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How to Meet With 10-20 Journalists Face to Face in One Day (Without Losing Your Mind)

At DCI we often represent our clients at conferences with media marketplaces. We most recently attended IMM, held just prior to The New York Times Travel Show, and will soon be at the TMAC Conference in Victoria, Canada. So, what exactly is a media marketplace, and why are they important to DMOs?

Media marketplaces are forums to meet with multiple journalists (anywhere from 10 to 25), face-to-face, in one day. The format typically allows just 15 minutes (or less) to meet with each journalist. In that time public relations representatives can learn about the journalists’ interests, what topics they plan to write about in the future, as well as destinations they have visited in the past and desire to visit in the future. In return, PR representatives share their latest story ideas and news about their destination, as well as information on upcoming media visit opportunities.

These meetings provide just enough time for journalists to learn about you, for you to learn about the journalist, and for both of you to determine if it makes sense to move forward.

The pros

  • A minimal time commitment. Meetings are 15 minutes (or less), so if a publication is not a good fit for your destination, you can walk away without making a commitment, while still collecting useful information in case the publication/outlet is a great platform for your future needs.
  • The face-to-face advantage. If you gel with a particular journalist or publication, the face-to-face connection allows you to arrange a destination visit on the spot and iron out details that might take a month or more to finalize with back-and-forth emails. It also creates a stronger long-term connection.
  • Participation by broadcast media. Some marketplaces such as IMM, draw broadcast producers to discuss their paid placement opportunities. Use this as an opportunity to learn about what’s currently on-air and the associated price tag. Put that knowledge to good use now or in the future when your budget allows.
  • Efficient scheduling. With IMM — and other media marketplaces that use an online software system to book appointments — you may not even need to choose your journalist appointments. Based on your profile and the journalists’ profiles, you are automatically matched with those who (algorithmically speaking) could be great fit for your story. However, if you disagree with any of these selections, you can cancel the meeting and ask to meet with a different journalist.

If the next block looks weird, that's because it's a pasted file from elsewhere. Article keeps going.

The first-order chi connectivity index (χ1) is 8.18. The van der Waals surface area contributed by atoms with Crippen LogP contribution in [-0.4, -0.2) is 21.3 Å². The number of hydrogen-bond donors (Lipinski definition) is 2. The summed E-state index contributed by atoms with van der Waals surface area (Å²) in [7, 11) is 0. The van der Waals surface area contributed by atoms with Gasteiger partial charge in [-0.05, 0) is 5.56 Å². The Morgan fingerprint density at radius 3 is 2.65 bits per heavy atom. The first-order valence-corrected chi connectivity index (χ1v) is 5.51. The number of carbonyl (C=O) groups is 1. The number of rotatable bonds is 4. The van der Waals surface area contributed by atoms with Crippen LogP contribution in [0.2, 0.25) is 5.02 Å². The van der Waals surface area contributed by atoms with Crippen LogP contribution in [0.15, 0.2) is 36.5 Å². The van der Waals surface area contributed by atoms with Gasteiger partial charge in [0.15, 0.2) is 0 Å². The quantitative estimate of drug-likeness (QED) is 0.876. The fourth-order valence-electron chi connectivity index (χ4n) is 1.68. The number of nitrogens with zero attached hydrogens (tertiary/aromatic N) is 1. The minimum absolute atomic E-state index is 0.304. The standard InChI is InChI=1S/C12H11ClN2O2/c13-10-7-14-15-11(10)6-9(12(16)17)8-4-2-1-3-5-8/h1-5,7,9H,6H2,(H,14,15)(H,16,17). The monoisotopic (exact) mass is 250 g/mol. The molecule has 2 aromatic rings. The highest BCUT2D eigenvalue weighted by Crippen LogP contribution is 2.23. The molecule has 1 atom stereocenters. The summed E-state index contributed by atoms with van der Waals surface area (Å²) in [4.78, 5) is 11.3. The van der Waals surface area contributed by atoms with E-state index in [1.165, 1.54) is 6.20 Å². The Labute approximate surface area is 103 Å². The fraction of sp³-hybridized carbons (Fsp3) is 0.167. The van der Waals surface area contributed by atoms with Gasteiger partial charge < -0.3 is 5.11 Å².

The cons

  • Occasional time wasters. It’s imperative to cross-check the backgrounds and bios of the journalists who approach you. While most in the industry are professional, some journalists are recycling old material as their latest and greatest work. A quick read of biographical information or a Google search can set things straight.
  • Market saturation. Many freelance travel journalists participate in many media marketplaces; you don’t want to be meeting with the same journalists over and over again. Review press lists as soon as they are available, and don’t be shy about asking for last year’s list for any conference you are considering.
  • Scheduling hassles. For those conferences without software (and even some with), bidding and rebidding for meetings can be tedious, and all the more frustrating when the journalist is a no-show at the event or your meeting. For this reason, we recommend (as always) confirm, confirm, confirm.

Tips for success

These cons aside, participating in media marketplaces is a practice that DCI highly recommends. Here are a few of our team’s pro tips to put you on the path to media marketplace success.

  • In your conversations, start general and work your way into specifics. As with any media interview, if you try to share every little detail, the journalists will walk away befuddled. Start with an overview of your destination, paying attention to what the press is intrigued by and wants to discuss further. Are the journalists hard to read? Ask what they’re currently writing about so you can put your most appropriate assets forward.
  • Don’t overdo it with the table swag. Stuffed animals are adorable, but keep it practical. For example, hand sanitizer was a favorite at this year’s IMM in New York, held in the thick of flu season.Pen drives are useful, and postcards help to remind journalists of your region (and to follow up with you.) But save your money (and precious table space) and skip the cheap sunglasses.
  • Always have water, throat lozenges, breath mints and business cards at the ready. You don’t want to miss out on a great opportunity due to bad breath or a throat scratchy from speaking all day. And bring at least twice as many business cards as you think you’ll need.
  • Follow up — and right away! All your efforts (and rapid-fire conversations) are for naught if you don’t follow up with journalists in a timely manner. I like to send my follow-up email right after the person walks away from the table, or as soon as time and privacy permit. Didn’t have all the information you needed? No problem. Recap what’s missing and tell the journalist when you’ll send it. You both now have a record of what’s next in case your inbox overwhelms you once you get back to your office. Just be sure not to miss that follow-up deadline.
  • Keep an eye out for post-conference information. Pay attention to any updates the organizers send post-conference. These often list timely media opportunities, which can be a great chance to get your destination featured at a moment’s notice.

Have other tips on maximizing media marketplace events? Tweet us @aboutdci.

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